6. How are these panels rendered? And is the render the airtight layer?
The cut straw surface is an ideal surface for clay render. Over the wooden construction 5 mm thin wood-fibre boards are tacked on for the clay plaster to stick better. There is no special preparation necessary before rendering. We did our first two houses with an airtight clay render inside, but this was cumbersome and resulted in a lot of work. The result was very good in the end, but we used a much simpler method on the next houses we built. We now add a membrane on the outside of the straw, between the straw and the wood-fibre board. It is very important that the membrane has an Sd<0,2m, in effect the construction is open for vapour to cross all layers, but any air-draught is minimised. It is usually air movement that transports most moisture into the construction, and then causes damages from condensation. We have achieved airtightness as low as n50=0,14 1/h and have calculated this construction with WUFI to be sure that there is no moisture build up over time.
Clay plaster and rounded edges at the window connection
7. How does building with panels affect the speed of construction?
As one builder said: “Everything took longer than we thought, except the assembly of the panels.” Of course the time saved on the building site is spent in the factory producing the panels, but overall the advantages are huge. With the airtightness concept and the wood-fibre board on the outside we have developed a system that is in general very effective to build.
8. How cost effective is this construction method?
The higher the cost of labour, the more cost effective the solution is. Production is already partly mechanised and can be made even more effective in future. The truth is, that building with natural materials does cost more than with widely available materials. A major part of the price difference comes from lower turnovers and necessary higher margins. Even if today a straw panel house with clay plaster probably costs a bit more than a traditional house, it does not have to be so if the system gets adopted widely.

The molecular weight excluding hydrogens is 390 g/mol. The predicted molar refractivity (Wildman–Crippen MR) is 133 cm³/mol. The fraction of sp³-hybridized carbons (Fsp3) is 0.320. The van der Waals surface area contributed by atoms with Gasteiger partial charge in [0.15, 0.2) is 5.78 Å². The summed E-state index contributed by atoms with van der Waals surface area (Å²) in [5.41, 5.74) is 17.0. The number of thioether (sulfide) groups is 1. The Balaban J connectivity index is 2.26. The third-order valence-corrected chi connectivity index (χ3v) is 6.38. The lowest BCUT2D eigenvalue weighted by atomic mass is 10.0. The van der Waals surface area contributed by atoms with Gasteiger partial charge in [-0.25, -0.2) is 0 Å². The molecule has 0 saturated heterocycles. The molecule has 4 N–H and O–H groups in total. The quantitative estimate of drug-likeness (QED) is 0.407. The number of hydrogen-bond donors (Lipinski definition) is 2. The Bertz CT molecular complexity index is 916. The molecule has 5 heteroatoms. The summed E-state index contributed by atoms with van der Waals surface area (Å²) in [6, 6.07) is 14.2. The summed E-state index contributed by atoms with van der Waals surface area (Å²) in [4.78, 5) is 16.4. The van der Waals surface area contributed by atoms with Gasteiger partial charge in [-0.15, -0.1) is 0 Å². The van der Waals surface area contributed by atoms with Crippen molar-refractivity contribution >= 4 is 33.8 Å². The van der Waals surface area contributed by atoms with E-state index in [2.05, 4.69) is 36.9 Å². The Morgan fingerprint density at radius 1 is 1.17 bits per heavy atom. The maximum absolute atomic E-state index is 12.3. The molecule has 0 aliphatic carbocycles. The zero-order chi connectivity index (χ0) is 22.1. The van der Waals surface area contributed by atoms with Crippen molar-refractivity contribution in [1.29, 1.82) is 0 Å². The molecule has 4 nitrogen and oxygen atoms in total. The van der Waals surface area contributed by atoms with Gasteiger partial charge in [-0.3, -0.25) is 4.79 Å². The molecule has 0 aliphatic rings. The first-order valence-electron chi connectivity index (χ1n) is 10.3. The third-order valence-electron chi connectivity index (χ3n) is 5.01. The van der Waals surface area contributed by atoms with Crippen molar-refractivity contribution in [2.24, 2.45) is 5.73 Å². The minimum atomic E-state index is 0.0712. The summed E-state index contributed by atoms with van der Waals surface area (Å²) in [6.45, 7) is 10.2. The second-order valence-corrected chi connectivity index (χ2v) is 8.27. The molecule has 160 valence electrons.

9. What's the biggest challenge of building this way?
Tradition. In the building industry it takes sometimes generations to change perspectives. Traditional approaches, ridgid regulations and ignorance need to be overcome. Technically there are no obstacles, only a huge potential to develop the system further.
Passivhaus across the border in Austria built with straw panels
10. Do you think that Passivhauses built with natural materials can ever be a large part of the market?
If we want to take the last IPCC report seriously, I think aiming at anything less would just be irresponsible. Passivhaus has proven its place effectively over the last twenty years. But after managing global warming, humankind will still be faced with an even larger challenge: limited resources and the necessity of proper materials management. The only solution I can see longterm is the implementation of Cradle to Cradle concept across the building industry. With the massive amounts of materials involved, major use of natural materials will be inevitable. This does not exclude the development of new materials based on renewable sources.
11. Have you achieved Passivhaus standard with buildings constructed of other natural materials?
Our first Passivhaus was built as a light wood frame construction with blown in cellulose and 30 t of clay bricks and plaster. We have since then moved to massive wood construction with elements from the German producer Lignotrend, creating exclusive interiors with wooden acoustic ceilings and clay plaster. The inclusion of straw is a natural step in the right direction — straw, wood and clay, all renewable materials available in abundance can be turned into beautiful Passivhaus buildings and I sincerely hope many other architects will follow in our footsteps.
Passivhaus in northern Slovakia built with straw panels